5-year study to look at how move to ecological methods affects N.S. forests, economy
A group of researchers led by Dalhousie University is studying how shifting to an ecological forestry model will affect Nova Scotians and the environment. The research team will look at the effects on biodiversity, the economy, carbon sequestration and recreation over the next five years. Read the CBC article about ecological forestry.

Humans exact 'supersized' toll on world's ecosystems, international study finds
Dr. Boris Worm, a marine ecologist and Killam Research Professor at Dalhousie, co-authored the global study, which is the largest of its kind. One of the most significant findings was how many different species are exploited by humans. As a result, the ecological roles these species perform in ecosystems are under threat from human use. Read the Dal News story about how humans exploit ecosystems.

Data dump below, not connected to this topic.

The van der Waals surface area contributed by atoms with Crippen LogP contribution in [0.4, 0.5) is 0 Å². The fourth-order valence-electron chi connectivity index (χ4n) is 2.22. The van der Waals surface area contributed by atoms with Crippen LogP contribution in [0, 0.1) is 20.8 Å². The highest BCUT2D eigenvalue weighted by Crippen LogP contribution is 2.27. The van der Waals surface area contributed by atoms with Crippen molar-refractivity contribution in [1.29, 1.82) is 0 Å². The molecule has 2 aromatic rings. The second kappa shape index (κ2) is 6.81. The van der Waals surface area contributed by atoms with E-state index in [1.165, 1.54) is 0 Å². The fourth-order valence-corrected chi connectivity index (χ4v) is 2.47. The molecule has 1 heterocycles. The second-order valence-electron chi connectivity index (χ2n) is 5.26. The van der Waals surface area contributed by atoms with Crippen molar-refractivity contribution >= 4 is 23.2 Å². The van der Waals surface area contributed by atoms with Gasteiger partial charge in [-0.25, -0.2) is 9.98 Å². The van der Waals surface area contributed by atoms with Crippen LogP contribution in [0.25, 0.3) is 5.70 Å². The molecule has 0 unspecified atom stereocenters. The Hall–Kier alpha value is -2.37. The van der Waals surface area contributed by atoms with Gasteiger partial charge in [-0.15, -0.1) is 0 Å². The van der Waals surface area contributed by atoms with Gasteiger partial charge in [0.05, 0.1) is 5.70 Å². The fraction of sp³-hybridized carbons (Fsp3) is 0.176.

Dal postdoc predicts health of soil — one of nature's 'storage lockers' for carbon
By determining how long a compound will persist in the soil, researchers, like Dr. Shu, can develop soil management practices that promote sustainable agricultural production and minimize negative impacts on the environment. Dr. Shu is working to help Atlantic Canadian farmers better assess land use management to increase crop production. Read the Dal News story about soil management practices.

Building a better world with the knowledge of Indigenous Peoples